We have already spoken about if manufacturing consultants are worth the money (summary: yes) and how to choose the right manufacturing consultant. Now let’s talk about what a manufacturing consultant does on site.
This commercial from UPS is a bit old but it captures the difference between strategy consulting firms like McKinsey and manufacturing consulting firms. The strategy consultant will tell you what you should do and the manufacturing consulting helps you do it. A manufacturing consultant is not a “big picture” consultant; their work is practical and tangible.
This is not to disparage strategy consultants (well, maybe a little). I used to be one and can tell you that they do important work that assist clients to understand their market and their corporate strategy. Ask a manufacturing consultant if they should change their corporate structure or go into a new market, he or she could give you their opinion but that’s all it would be.
A Practical Example of What a Manufacturing Consultant Does
Manufacturing consultants help companies make their products better by focusing on the core elements of manufacturing: costs, quality, delivery, safety, and morale. Every task they engage in should engage one or more of those elements. Let’s take a practical example. A client came to CMC with a problem. It manufactures fuel tanks and many of its tanks had leaks. The leaks were a quality problem, but they also were a cost and delivery problem. Poor quality is expensive. Extra time and manpower had to be devoted to rework. The rework caused delivery delays which were even more expensive because the parts needed to be shipped by air freight to meet buyer’s needs.
Manufacturing consultants will conduct an assessment to see what the root cause of the issue is.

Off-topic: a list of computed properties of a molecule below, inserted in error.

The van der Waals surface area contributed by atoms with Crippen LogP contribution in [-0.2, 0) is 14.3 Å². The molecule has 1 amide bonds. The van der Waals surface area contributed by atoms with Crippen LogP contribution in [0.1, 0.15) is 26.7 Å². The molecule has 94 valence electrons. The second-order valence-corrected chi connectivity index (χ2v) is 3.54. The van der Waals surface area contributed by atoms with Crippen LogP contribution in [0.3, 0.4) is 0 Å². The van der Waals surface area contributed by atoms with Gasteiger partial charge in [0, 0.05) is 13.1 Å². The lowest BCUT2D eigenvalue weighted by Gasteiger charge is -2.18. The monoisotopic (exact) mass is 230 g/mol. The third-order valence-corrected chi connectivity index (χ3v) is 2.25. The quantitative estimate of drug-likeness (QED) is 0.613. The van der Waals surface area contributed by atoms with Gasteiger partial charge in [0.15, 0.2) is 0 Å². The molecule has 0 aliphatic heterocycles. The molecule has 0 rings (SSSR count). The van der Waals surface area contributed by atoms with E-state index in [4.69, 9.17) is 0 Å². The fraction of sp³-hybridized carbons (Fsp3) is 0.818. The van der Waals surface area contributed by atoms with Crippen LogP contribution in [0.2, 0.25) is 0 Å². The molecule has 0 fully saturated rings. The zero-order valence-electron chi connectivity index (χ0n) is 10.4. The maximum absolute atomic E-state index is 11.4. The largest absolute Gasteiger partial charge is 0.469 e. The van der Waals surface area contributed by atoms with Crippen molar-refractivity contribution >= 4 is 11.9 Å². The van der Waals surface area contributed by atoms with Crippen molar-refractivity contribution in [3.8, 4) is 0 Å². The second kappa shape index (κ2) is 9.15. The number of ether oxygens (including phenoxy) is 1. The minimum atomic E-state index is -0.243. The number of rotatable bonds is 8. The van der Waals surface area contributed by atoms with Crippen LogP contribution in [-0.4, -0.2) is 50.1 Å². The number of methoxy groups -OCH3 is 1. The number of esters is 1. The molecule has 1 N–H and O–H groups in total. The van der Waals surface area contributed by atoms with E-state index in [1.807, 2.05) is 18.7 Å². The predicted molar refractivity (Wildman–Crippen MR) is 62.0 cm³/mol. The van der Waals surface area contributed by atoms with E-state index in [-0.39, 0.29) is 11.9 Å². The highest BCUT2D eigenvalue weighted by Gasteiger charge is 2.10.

In this case, the CMC team found that the problem was with the automatic welder. The welder was not regularly maintained so there was often a bit of slag (waste material from the weld) that was on the end of the welder. This prevented the welder from completing the seal thus some of the tanks leaked. The immediate action was to clean the welding tip. That is a fix; not a solution. For a solution, the CMC team worked with the client to develop a maintenance program for the equipment that would prevent this problem from happening again. The client was able to improve its quality, reduce costs, and deliver its products on time.
Manufacturing consultants should find a long-term solution to the problems clients face.
A band aid approach is not delivering good value to clients. Manufacturing consultants need time to not only find a solution and implement it but assist in making the change a new standard. Change is difficult and manufacturing consultants provide support as companies move to a new normal. Otherwise, it is very easy to fall back to the old ways since those are what people know and require less effort. This is true even if, intellectually, organisations know that they should use the improved methods.
Manufacturing consultants should be on the production floor, not the office.
Given the nature of the challenges that manufacturing consultants solve, they should not be in an office. Their place is on the factory floor where production happens. A manufacturing consultant who spends most of the time in the factory is not successful and cannot accomplish the practical tasks they need to be successful. If we refer back to the UPS ad from earlier, they need to be on site to “do” anything.
Finally, a manufacturing consultant needs to know manufacturing and have practical experience in it. Years on the manufacturing floor learning the right techniques and methodologies. It is not necessary, with few exceptions, that a manufacturing consultant be an expert in a particular industry. A process is a process regardless if the product is a plastic toy or an automobile.
The Bottom Line
Manufacturing consultants should deliver tangible measurable results that have a noticed impact on cost, quality, delivery, safety, and morale on the factory floor. If they are not doing that, then they are not worth a manufacturing consultant.